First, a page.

How to speed up the conveyancing process | Secrets straight from a lawyer

Written by Saracens Solicitors

02035883500 –

Buying and selling a home can often send you on an emotional roller-coaster.  There is the excitement and exhilaration of selling your home for the right price, finding your new dream home and moving in.  However, alongside there can be feelings of irritation, impatience and the endless asking of, “why haven’t I heard from my solicitor yet?”.

Jo Barker and her husband have just sold their first home and are waiting to move into a wonderful family property with their three year old daughter.  She expresses many peoples’ frustration well when she says, “We are now in the period where we have handed over all the documents and everything has gone quiet.  It feels like it is taking forever!”

Varsha Shah is one of the senior conveyancers at Saracens Solicitors and has been assisting people to buy and sell their property for over ten years. Here she lets you in on a few conveyancing secrets so you can understand why the process takes time, and offers ideas on how you can hurry the procedure along so you can sell up, move in, and get on with the next stage of your life.

Everybody wants to know why the conveyancing process can weeks to complete.  Could you please tell us briefly what is involved in a standard transaction?

I always tell my clients that a property transaction is like a jigsaw; all the pieces of the puzzle have to come together to complete the transaction.  The process starts with the lawyer receiving instructions after the seller and purchaser have agreed on a price.  I will then receive all the details from the agent, make contact with the other side’s solicitor, examine the sale and purchase contract and perform the necessary searches.  A standard, uncomplicated property sale can however be completed in four to six weeks.

Speed tip for the client: Remember to keep in touch. By this I mean keep in touch with your agent and your buyer / seller to ensure small issues do not derail the process. It’s so much easier to pick a phone and agree something between you than to allow a stubborn conveyancer to derail your process.

What is the most time consuming part of the process?

The pre-exchange period (where the contracts are being reviewed) is definitely the most time-consuming.  I have to rely on third parties to send me search information and relevant documents such as mortgage agreements so I can review them and discuss any issues with the client.  I always keep working on a file while I am waiting for information so I can complete the transaction as soon as possible.  I know how keen clients are to receive the keys to their new house!

Speed tip for the client: Ask your advisor to keep you blind copied on all outgoing emails. It will keep you updated (allowing you to spot any issues early) and will avoid that eerie silence.

What types of surveys are done on a property I buy?  Why do I need so many? Does this slow down the process?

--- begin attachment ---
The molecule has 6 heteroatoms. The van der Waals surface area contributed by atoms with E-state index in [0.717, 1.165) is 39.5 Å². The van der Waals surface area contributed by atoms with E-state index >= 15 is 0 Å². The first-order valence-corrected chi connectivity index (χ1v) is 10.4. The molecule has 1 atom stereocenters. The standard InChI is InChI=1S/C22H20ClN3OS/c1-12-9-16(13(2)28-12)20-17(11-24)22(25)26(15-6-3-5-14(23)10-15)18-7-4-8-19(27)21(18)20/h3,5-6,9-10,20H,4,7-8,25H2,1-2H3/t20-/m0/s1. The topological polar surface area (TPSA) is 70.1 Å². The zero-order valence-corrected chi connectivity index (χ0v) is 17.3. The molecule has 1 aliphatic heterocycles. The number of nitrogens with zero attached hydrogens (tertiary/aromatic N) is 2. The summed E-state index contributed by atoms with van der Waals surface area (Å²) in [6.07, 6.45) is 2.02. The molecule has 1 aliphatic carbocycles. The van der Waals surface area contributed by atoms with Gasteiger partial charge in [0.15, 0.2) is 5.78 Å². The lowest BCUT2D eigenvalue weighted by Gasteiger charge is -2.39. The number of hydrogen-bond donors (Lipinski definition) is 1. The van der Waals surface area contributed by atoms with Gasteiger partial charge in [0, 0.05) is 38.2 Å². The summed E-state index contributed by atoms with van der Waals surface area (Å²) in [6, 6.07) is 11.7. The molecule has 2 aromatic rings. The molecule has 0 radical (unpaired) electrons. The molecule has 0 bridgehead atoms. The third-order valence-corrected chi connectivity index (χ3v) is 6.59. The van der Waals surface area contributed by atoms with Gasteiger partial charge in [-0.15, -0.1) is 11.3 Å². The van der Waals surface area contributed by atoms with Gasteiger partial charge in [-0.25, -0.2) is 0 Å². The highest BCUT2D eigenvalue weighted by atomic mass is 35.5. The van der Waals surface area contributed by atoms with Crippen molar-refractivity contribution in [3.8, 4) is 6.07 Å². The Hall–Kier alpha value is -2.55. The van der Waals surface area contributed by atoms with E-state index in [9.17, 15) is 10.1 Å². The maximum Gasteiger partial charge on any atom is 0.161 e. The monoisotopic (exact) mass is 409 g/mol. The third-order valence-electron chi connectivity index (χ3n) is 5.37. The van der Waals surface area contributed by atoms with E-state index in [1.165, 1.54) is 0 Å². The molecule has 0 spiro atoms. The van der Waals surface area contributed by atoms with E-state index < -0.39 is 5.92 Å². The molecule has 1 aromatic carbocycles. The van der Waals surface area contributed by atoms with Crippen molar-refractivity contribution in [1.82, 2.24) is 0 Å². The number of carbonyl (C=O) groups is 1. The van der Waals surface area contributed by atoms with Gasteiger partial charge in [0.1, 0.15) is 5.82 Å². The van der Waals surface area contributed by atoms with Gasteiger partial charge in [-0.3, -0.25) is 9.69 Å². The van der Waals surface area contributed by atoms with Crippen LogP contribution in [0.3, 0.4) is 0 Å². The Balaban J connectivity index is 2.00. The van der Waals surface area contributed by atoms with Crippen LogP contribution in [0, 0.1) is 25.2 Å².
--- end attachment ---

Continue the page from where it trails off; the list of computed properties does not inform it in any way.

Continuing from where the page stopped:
Ok let me deal with each one at a time.

If you are buying with a mortgage then a survey has to be done anyway so there are no additional delays if you wish to opt for a full survey.

Many clients are confused between a valuation report and a full survey (sometimes referred to as a Home Buyer’s Survey) believing them to be same.  They are not. A valuation is performed for the benefit of the mortgage lender, not the buyer. A survey on the other hand highlights any defects which may be present in the property.  When a client asks me whether they should spend the money on full survey I remind them that they are “not buying a ‘Mickey Mouse’ watch”. The small price you pay for a full survey is worth the peace of mind you receive knowing your investment is sound.  And remember, if defects are found, a buyer can use the information to negotiate a better purchase price or ask to have the defects repaired before the sale is completed.

Speed tip for the client: Ask your lender to upgrade you from a valuation report to a full home buyer’s survey. It will then all be done at the same time and will save you money.

What is meant by ‘no chain’?  Does having no chain speed the process up?

If the estate agent advises you that there is ‘no chain’ it means that the buyer interested in your property does not have to sell another house in order to be able to purchase yours.  If there is no chain involved the process is definitely a lot faster.

How can I ensure I pick a speedy but good conveyancer?

Look for a firm that holds a Conveyancing Quality Scheme (CQS) certificate, which is accredited by the Law Society.  This accreditation recognises exceptional service within the area of conveyancing practice.

Speed tip for the client: As well as CQS look out for other accreditations such as Lexcel. These are badges of excellence and will mean you are in good hands with advisors that know what they are doing and can act quickly.

What can I do as a vendor or purchaser to help my lawyer complete the sale and/or purchase of my house as soon as possible?

That’s easy, just be organised!  Make sure you have kept any documents relating to planning permissions and guarantees for work done on the property and keep them in order.  An awful lot of stress can be taken out of the sale and purchase process if you can find everything you need to give to your lawyer quickly and easily.

For legal help with fulfilling all types of home ownership dreams, contact Saracens Solicitors residential conveyancing department on 020 3588 3500 or at

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